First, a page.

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As we saw with Instagram and WhatsApp, Facebook plays for keeps, and their next victim might be LinkedIn, says Jay Baer.
Jay: Hey guys it’s Jay, hope you are doing great.
Look, Facebook plays amazing defense, okay? Facebook strangled Twitter, right? Twitter said hey, we’re gonna try and succeed with live video. Facebook comes out with Facebook Live, here we are. Facebook is slowly strangling Snapchat which was interesting. I’m just back from the Social Media Marketing World conference last week. There were fewer Snapchat sessions than ever.
Look, I’m not suggesting that Snapchat is gonna go away, I’m actually bullish on Snapchat’s future, but I think Snapchat’s chances to be a big, public social network that everybody uses are gone. Why? Because Facebook was threatened and stole all of their good features and put them into Instagram and now Facebook itself, and so that feature advantage that Snapchat had is simply gone. It’s just the way Facebook plays, right? That’s why they bought Instagram because they Instagram as a threat. That’s why they bought WhatsApp, because they thought WhatsApp was a threat. These guys play for keeps, and I think their next victim might be LinkedIn.
Facebook, as you may know, is already starting to offer job listings. Now those job listings are mostly for small biz, mostly retail, those kind of things for now, but there is nothing to prevent Facebook from starting to offer white collar jobs and offer all the functionality that LinkedIn employs. There’s nothing particularly technically amazing about what LinkedIn does. They’ve got some nice ad targeting options and things like that, and there’s a lot of content there and a lot of institutionalized behavior of people using LinkedIn for that kind of purpose, but there’s nothing in LinkedIn’s arsenal that Facebook couldn’t copy. There’s certainly no sort of moat around the functionality. And so if LinkedIn continues to succeed, and I think LinkedIn’s doing a real good job lately with the new redesign and things like that, is Facebook going to let LinkedIn continue to have this kind of toe hold in the business market?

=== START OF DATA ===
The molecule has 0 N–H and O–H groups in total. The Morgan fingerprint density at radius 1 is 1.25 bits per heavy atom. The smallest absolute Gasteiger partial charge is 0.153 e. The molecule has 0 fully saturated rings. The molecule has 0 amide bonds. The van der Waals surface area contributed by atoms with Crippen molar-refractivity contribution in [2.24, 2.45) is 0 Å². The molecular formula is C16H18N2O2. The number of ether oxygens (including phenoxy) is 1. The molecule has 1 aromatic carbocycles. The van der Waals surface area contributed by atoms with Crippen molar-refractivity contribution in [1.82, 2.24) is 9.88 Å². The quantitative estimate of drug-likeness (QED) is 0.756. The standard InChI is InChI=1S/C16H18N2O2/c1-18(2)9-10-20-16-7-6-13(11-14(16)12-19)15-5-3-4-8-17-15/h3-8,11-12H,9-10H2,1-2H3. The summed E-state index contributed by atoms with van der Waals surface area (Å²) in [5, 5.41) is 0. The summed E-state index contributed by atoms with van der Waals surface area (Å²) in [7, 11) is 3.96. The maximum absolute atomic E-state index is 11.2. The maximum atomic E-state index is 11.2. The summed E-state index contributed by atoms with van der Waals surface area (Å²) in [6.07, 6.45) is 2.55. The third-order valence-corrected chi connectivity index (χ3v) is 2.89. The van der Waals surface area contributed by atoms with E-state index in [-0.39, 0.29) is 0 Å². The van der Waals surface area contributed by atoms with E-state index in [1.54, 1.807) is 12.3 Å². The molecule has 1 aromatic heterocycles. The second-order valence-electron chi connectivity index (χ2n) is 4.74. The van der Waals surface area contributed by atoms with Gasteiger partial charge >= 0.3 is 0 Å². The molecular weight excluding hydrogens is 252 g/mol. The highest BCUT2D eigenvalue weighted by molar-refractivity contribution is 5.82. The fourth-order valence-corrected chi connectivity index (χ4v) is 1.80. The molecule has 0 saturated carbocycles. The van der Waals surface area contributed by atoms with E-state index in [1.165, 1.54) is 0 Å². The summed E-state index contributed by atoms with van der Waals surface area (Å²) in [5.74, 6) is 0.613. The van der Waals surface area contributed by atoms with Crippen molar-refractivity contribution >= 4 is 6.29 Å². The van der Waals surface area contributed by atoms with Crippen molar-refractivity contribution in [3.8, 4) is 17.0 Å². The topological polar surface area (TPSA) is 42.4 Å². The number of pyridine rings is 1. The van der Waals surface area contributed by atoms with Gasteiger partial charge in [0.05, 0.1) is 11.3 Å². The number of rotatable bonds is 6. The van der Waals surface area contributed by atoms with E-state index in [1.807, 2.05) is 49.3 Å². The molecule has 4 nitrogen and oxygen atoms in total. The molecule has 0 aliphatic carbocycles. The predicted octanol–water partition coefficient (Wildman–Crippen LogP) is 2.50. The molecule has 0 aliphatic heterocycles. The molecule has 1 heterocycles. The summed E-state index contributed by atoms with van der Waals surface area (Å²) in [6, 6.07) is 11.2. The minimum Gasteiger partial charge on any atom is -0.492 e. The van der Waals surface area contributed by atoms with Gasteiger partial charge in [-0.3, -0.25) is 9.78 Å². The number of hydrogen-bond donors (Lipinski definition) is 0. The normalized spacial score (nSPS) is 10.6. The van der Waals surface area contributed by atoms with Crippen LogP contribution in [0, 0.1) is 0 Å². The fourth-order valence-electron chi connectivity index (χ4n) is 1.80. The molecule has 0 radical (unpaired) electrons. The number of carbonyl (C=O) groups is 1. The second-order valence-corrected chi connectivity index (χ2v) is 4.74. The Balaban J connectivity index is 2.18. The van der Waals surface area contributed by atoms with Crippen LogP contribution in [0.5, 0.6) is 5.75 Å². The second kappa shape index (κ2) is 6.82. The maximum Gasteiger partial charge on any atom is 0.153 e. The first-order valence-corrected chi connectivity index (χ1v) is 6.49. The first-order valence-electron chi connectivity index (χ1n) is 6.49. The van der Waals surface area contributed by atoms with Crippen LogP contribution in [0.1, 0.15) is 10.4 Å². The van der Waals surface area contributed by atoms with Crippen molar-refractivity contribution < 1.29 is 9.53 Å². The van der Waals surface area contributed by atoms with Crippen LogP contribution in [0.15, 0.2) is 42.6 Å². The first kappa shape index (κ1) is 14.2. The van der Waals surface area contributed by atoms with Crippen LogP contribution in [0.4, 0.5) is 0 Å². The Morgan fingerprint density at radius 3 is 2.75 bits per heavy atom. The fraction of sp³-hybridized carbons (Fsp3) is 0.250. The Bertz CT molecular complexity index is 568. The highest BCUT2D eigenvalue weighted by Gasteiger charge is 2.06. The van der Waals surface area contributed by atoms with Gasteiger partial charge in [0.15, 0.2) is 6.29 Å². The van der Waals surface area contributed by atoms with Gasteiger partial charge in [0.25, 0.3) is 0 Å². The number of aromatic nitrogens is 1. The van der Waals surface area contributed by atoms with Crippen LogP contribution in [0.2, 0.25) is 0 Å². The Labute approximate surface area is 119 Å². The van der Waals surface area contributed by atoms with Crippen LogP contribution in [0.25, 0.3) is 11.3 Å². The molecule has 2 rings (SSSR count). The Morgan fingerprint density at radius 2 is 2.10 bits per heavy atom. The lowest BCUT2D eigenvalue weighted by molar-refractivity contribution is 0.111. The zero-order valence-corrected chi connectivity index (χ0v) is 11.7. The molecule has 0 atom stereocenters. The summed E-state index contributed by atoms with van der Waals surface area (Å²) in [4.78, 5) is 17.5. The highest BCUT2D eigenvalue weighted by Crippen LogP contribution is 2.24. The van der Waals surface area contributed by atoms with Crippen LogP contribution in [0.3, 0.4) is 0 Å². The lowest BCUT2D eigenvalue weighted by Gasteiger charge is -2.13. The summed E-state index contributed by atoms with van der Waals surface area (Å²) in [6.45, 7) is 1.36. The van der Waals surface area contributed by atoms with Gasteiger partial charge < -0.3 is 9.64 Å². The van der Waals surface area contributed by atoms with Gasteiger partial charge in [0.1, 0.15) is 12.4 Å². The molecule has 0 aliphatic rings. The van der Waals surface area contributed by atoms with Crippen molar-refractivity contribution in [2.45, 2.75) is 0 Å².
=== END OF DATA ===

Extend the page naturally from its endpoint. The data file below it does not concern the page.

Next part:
Now let’s recognize that according to Tom Webster at Edison Research, 67 percent of Americans ages 12 and older have used Facebook. 22 percent of Americans have used LinkedIn ever, and we talk about Twitter’s slowing growth. LinkedIn has grown three percent over four years, right? So LinkedIn’s audience is essentially LinkedIn’s audience, where of course Facebook’s continues to rise. And so to me, it seems like Facebook’s next natural enemy is in fact LinkedIn.
Now the only thing that might prevent this from happening is the fact that Microsoft owns 1.3 percent of Facebook. Now that’s a sizable chunk, but that’s not so sizable I think that they couldn’t do something about that if they wanted to. It will be very very interesting to see how this goes.
So two questions for you. One, will Facebook train its considerable guns and ammunition on LinkedIn next? And two, if it was available, would you use Facebook for the kind of things that you use LinkedIn for now? Or would you go to Facebook and say, “Hey, I wanna use it for business to business content? I wanna use it for, you know, the kind of things, looking for jobs or recruiting, etc.?” Let me know what you think in the comments. I’d be really interested to see what you think is the future of the Facebook versus LinkedIn debate and potentially a battle.
This is Jay Today. Jay Today’s brought to you by my friends at Emma. Get more from your email marketing, go to MyEmma.com. Emma as far as I know is not the next enemy of Facebook, but guys, you never know. See you next time.